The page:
An investigative report in the Los Angeles Times yesterday on a type of medical endoscope manufactured by Olympus Corp. that has been associated with patient deaths caused by bacterial infections revealed that the product has been linked to several outbreaks since 2012, yet the company continued to sell the device and failed to warn U.S. hospitals. Contaminated scopes made international headlines in February 2015, when more than 100 patients at the UCLA Ronald Reagan Medical Center in Los Angeles were exposed to bacteria during a procedure in which the device was used. Three patients died as a result.
The device in question, a type of endoscope called a duodenoscope, is used to treat cancers, gallstones and other digestive conditions. The design of this device is different from instruments used in routine endoscopies and colonoscopies, making it difficult to thoroughly disinfect. As the incidents proliferated—from the Netherlands in 2012, where 22 patients were sickened, to Pittsburgh, Seattle and Los Angeles—Olympus contended that the infections were caused by improper cleaning methods. "The company treated each case as an isolated incident, not telling the U.S. hospitals that they weren't alone [in experiencing an outbreak]," reports the Times. During those three years, 21 people have died from infections related to the use of a duodenoscope. FDA has identified 10 outbreaks, seven of which involve Olympus scopes, adds the Times. Pentax and Fujifilm manufacture similarly designed scopes, but Olympus is the clear market leader. Medical devices reportedly account for nearly 75% of the company's annual $7 billion in revenue.
As we reported in an article in February 2015, duodenoscopes have a movable 'elevator' mechanism at the tip, which allows the device to be much more nimble than previous designs. While the device is more effective, the mechanism also makes it more difficult to clean and bacteria may become trapped within the scope, infecting patients. Following the outbreak in the UCLA medical center, FDA issued a warning to U.S. hospitals that some infections may be related to the device design. In August 2015, FDA published a safety communication detailing supplemental measures to enhance reprocessing of duodenoscopes.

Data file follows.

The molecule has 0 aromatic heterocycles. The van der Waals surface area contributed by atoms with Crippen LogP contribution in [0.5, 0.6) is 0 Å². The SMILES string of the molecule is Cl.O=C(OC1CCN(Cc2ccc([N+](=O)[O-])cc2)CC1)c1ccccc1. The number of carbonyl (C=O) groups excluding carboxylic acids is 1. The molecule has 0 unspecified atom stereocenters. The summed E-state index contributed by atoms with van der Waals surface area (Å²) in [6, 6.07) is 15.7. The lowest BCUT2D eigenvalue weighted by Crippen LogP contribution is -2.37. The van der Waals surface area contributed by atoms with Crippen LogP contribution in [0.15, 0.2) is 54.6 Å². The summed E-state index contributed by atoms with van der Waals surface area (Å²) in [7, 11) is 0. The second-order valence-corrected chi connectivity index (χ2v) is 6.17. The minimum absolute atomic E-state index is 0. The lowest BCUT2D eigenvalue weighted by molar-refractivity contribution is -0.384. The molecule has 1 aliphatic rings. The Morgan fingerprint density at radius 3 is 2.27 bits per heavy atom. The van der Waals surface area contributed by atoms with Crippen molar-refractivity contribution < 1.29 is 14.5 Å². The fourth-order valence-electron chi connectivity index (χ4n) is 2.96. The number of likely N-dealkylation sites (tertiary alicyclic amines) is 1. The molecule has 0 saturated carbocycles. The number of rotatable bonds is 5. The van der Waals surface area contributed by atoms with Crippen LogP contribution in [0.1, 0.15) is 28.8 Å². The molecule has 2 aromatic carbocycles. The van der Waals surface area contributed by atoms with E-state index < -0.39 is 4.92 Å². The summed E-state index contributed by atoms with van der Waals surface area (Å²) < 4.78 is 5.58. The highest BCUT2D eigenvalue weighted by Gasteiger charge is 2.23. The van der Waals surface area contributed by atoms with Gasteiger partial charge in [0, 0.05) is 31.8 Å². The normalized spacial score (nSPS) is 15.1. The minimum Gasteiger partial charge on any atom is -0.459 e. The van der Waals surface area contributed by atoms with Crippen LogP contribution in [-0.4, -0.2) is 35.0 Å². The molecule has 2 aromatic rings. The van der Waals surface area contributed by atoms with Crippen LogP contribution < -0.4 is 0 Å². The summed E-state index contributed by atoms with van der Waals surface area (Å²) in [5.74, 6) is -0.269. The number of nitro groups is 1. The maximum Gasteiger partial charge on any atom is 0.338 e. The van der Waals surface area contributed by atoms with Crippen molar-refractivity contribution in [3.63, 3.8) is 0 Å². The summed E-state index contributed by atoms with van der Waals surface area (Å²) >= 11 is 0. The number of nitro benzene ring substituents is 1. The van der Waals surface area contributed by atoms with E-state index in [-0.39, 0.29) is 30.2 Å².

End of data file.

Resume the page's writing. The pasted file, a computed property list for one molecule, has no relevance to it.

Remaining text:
Interestingly, Olympus profited from the additional time needed to reprocess the scopes. The Times reports that UCLA faced a shortage of the device because the new cleaning methods were taking longer. When it inquired about purchasing more scopes, Olympus told the hospital that the price had increased and availability was limited, because the outbreaks and subsequent revised cleaning protocol had increased demand.
Disposable plastic sheaths are available for some models of endoscopes. The protective sheaths prevent the scope from coming into contact with the patient and, because they are discarded after use, prevent bacterial contamination. None have been designed for use with duodenoscopes, however.
Citing information from Olympus, physicians perform nearly 700,000 procedures annually in the United States using a duodenoscope, and 2 million worldwide. The company did not respond to the article in the Times, however.
Read the full Los Angeles Times article here.